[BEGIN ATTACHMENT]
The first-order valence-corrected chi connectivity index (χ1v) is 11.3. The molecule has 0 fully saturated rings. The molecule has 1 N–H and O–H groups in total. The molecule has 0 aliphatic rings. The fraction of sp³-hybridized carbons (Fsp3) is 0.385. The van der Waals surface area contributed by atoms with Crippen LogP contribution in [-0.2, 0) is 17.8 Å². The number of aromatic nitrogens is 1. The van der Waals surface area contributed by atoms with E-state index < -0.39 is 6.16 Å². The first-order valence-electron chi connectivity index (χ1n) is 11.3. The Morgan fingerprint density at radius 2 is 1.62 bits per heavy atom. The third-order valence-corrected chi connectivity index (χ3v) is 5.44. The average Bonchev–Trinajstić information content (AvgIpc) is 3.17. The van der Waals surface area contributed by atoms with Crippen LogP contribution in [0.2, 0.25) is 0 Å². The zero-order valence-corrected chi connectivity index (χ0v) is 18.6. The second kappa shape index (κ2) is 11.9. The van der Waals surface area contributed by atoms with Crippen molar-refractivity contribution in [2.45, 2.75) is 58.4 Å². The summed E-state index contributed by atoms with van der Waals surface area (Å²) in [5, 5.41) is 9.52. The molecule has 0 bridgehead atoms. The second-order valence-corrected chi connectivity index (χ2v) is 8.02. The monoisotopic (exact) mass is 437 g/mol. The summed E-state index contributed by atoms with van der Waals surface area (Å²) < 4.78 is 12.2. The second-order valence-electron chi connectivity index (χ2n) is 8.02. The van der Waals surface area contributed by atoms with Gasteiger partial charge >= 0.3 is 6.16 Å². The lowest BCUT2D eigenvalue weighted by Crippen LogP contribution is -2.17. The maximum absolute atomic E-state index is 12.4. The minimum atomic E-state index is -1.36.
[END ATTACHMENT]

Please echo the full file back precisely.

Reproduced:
The first-order valence-corrected chi connectivity index (χ1v) is 11.3. The molecule has 0 fully saturated rings. The molecule has 1 N–H and O–H groups in total. The molecule has 0 aliphatic rings. The fraction of sp³-hybridized carbons (Fsp3) is 0.385. The van der Waals surface area contributed by atoms with Crippen LogP contribution in [-0.2, 0) is 17.8 Å². The number of aromatic nitrogens is 1. The van der Waals surface area contributed by atoms with E-state index < -0.39 is 6.16 Å². The first-order valence-electron chi connectivity index (χ1n) is 11.3. The Morgan fingerprint density at radius 2 is 1.62 bits per heavy atom. The third-order valence-corrected chi connectivity index (χ3v) is 5.44. The average Bonchev–Trinajstić information content (AvgIpc) is 3.17. The van der Waals surface area contributed by atoms with Crippen LogP contribution in [0.2, 0.25) is 0 Å². The zero-order valence-corrected chi connectivity index (χ0v) is 18.6. The second kappa shape index (κ2) is 11.9. The van der Waals surface area contributed by atoms with Crippen molar-refractivity contribution in [2.45, 2.75) is 58.4 Å². The summed E-state index contributed by atoms with van der Waals surface area (Å²) in [5, 5.41) is 9.52. The molecule has 0 bridgehead atoms. The second-order valence-corrected chi connectivity index (χ2v) is 8.02. The monoisotopic (exact) mass is 437 g/mol. The summed E-state index contributed by atoms with van der Waals surface area (Å²) < 4.78 is 12.2. The second-order valence-electron chi connectivity index (χ2n) is 8.02. The van der Waals surface area contributed by atoms with Gasteiger partial charge >= 0.3 is 6.16 Å². The lowest BCUT2D eigenvalue weighted by Crippen LogP contribution is -2.17. The maximum absolute atomic E-state index is 12.4. The minimum atomic E-state index is -1.36.